It’s time to fix the Good Friday/Belfast Agreement

The treaty is in disrepair – it must change to return devolved government to Northern Ireland and serve the needs of the ‘Agreement generation’, writes Katy Hayward.

The World Today
4 minute READ

Katy Hayward

Professor of Political Sociology, Fellow of the Senator George J Mitchell Institute, Queen's University Belfast

The Good Friday Agreement concluded between the British and Irish governments and political parties in Belfast on April 10, 1998, is sacred. A quarter of a century on, it is recognized as having had a transformative effect on lives and destinies. Most people in Northern Ireland still consider it to be at the core of day-to-day existence.

It brought an end to three decades of sectarian violence that killed more than 3,700 people and injured more than 47,500. And to underpin democracy in the place of conflict, it established institutions of governance for Northern Ireland: British-Irish, North-South on the island of Ireland, and a devolved Assembly and Executive.

Not a typical treaty

As with other sacred texts, the Agreement contains phrases that are familiar and revered, although their meaning is all-too-rarely realized: ‘exclusively democratic and peaceful means of resolving differences’; ‘partnership, equality and mutual respect’; ‘reconciliation, tolerance, and mutual trust’; ‘protection of civil, political, social, economic and cultural rights’; ‘parity of esteem’; and ‘rigorous impartiality’. This is no typical treaty.

As such, the commemorations of its 25th anniversary may carry an air of veneration. An eminent list of celebrants will add to the sense of occasion. As well as British and Irish ministers, senior European Union figures and President Joe Biden himself will visit the region to mark the milestone. There is now a sense of proprietorship of the Agreement that extends beyond these islands.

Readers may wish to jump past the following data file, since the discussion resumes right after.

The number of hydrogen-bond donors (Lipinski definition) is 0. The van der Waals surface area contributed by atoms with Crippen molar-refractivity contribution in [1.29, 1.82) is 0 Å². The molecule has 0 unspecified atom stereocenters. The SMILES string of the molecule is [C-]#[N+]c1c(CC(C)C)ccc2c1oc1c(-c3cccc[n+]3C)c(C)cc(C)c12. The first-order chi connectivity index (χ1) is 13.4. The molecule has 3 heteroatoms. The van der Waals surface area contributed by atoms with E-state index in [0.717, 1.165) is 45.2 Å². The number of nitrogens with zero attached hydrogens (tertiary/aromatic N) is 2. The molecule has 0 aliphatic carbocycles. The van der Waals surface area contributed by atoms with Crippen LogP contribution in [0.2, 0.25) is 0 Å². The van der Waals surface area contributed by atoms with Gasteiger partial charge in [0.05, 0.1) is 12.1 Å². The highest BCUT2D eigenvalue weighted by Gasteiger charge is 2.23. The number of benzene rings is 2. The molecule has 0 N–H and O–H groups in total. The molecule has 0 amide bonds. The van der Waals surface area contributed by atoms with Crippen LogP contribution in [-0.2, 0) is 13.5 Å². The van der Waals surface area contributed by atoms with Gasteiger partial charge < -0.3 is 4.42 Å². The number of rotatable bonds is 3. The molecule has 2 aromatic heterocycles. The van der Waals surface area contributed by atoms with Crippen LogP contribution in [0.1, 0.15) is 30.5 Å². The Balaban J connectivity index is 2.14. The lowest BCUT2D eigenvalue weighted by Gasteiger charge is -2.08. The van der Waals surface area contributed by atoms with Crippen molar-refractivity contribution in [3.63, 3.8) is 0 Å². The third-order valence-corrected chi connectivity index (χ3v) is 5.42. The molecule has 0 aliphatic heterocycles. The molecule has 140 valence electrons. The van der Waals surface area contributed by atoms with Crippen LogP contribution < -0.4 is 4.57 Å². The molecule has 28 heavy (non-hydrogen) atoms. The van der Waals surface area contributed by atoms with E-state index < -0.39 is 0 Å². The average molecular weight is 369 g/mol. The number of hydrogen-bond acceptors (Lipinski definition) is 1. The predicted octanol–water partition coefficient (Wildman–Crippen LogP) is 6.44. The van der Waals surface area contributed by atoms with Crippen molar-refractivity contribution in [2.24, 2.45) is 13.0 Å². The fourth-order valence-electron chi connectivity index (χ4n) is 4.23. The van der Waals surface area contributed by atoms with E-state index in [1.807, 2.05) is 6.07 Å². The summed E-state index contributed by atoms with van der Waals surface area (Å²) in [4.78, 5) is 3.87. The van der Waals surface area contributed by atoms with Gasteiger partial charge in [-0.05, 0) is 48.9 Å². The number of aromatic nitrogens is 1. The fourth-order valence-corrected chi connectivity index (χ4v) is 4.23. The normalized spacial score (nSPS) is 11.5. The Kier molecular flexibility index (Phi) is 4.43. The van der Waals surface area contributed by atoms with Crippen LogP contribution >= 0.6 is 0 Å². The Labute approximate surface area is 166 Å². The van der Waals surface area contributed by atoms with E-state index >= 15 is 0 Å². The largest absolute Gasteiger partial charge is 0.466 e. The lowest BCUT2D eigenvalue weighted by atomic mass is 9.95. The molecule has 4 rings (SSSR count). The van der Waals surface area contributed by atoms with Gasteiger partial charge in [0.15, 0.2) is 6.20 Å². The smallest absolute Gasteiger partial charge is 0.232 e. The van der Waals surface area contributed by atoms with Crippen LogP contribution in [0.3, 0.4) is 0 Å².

Brexit exposed the Agreement’s roots to pressures that ran counter to the conditions in which it grew

This is because one unintended consequence of the UK’s withdrawal from the EU was to internationalize the 1998 Agreement. Brexit exposed its roots to pressures that ran counter to the conditions in which it grew – divergence between states, border controls, unshared sovereignty. The UK and Ireland came to agreement in 1998 as ‘friendly neighbours and partners in the European Union’ but setting the new terms for that relationship after Brexit was beyond the scope of bilateralism.

The pressures on the Agreement were international, and so too was the interest in the outcome. As Ireland handed responsibility to the EU as interlocutor with London over the future of the Irish border, the United States watched closely. The British government’s threat to take unilateral action over the UK-EU Protocol on Ireland/Northern Ireland was viewed with particular concern.

For this reason, the Windsor Framework – agreed between the UK and EU on February 27 to address the difficult trade and political issues raised by Brexit and the Protocol for Northern Ireland – was welcomed by President Biden as ‘an essential step to ensuring that the hard-earned peace and progress … is preserved’. Indeed, the joint Windsor Political Declaration opens and concludes with the UK and EU’s ‘full commitment’ to ‘protect’ the 1998 Agreement.

There has been no functioning Assembly in Northern Ireland for four of the past six years

But what is being protected here? Although its sacredness may be cherished in terms of what it stands for and what it achieved, few can deny that the Agreement is in a sorry state of disrepair. There has been no functioning Assembly for four of the past six years. ‘Protecting’ the 1998 Agreement requires its co-guarantors to do more than merely prop it up.

The British, Irish, EU and the US are welcome and necessary custodians of the 1998 Agreement. They now have responsibility to ensure that the people of Northern Ireland can have active ownership of it.

The 2021/22 Northern Ireland Life and Times Surveys (NILT) – the most reliable social attitudes survey in the region – showed that two thirds of respondents consider the 1998 Agreement to be the best basis for governing Northern Ireland, although most of these, 44 per cent of total respondents, think it needs some reform. Only 11 per cent think that the 1998 Agreement should be ‘substantially changed’ and just 5 per cent that it should be removed altogether.